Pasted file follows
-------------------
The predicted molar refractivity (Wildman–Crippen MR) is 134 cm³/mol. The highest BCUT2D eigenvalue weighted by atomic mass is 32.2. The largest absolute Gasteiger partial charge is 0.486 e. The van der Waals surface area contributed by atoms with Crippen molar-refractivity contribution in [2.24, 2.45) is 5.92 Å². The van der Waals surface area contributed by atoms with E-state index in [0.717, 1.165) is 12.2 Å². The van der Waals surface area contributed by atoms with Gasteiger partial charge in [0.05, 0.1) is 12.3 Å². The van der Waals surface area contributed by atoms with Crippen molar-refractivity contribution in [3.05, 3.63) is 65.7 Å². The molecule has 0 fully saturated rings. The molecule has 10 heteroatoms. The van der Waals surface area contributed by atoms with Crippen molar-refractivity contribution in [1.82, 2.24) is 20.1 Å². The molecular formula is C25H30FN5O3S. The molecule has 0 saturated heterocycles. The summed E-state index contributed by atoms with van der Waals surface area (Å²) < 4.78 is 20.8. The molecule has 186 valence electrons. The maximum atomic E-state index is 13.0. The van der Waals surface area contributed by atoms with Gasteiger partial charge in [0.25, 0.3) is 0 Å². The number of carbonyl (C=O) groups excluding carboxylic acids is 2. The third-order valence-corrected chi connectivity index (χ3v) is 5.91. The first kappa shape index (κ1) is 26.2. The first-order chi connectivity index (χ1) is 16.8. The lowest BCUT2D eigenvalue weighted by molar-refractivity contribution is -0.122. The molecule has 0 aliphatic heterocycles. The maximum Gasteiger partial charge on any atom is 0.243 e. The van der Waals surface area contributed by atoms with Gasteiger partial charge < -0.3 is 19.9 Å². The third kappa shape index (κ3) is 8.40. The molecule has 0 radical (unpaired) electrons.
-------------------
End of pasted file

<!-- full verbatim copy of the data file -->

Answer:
The predicted molar refractivity (Wildman–Crippen MR) is 134 cm³/mol. The highest BCUT2D eigenvalue weighted by atomic mass is 32.2. The largest absolute Gasteiger partial charge is 0.486 e. The van der Waals surface area contributed by atoms with Crippen molar-refractivity contribution in [2.24, 2.45) is 5.92 Å². The van der Waals surface area contributed by atoms with E-state index in [0.717, 1.165) is 12.2 Å². The van der Waals surface area contributed by atoms with Gasteiger partial charge in [0.05, 0.1) is 12.3 Å². The van der Waals surface area contributed by atoms with Crippen molar-refractivity contribution in [3.05, 3.63) is 65.7 Å². The molecule has 0 fully saturated rings. The molecule has 10 heteroatoms. The van der Waals surface area contributed by atoms with Crippen molar-refractivity contribution in [1.82, 2.24) is 20.1 Å². The molecular formula is C25H30FN5O3S. The molecule has 0 saturated heterocycles. The summed E-state index contributed by atoms with van der Waals surface area (Å²) < 4.78 is 20.8. The molecule has 186 valence electrons. The maximum atomic E-state index is 13.0. The van der Waals surface area contributed by atoms with Gasteiger partial charge in [0.25, 0.3) is 0 Å². The number of carbonyl (C=O) groups excluding carboxylic acids is 2. The third-order valence-corrected chi connectivity index (χ3v) is 5.91. The first kappa shape index (κ1) is 26.2. The first-order chi connectivity index (χ1) is 16.8. The lowest BCUT2D eigenvalue weighted by molar-refractivity contribution is -0.122. The molecule has 0 aliphatic heterocycles. The maximum Gasteiger partial charge on any atom is 0.243 e. The van der Waals surface area contributed by atoms with Gasteiger partial charge < -0.3 is 19.9 Å². The third kappa shape index (κ3) is 8.40. The molecule has 0 radical (unpaired) electrons.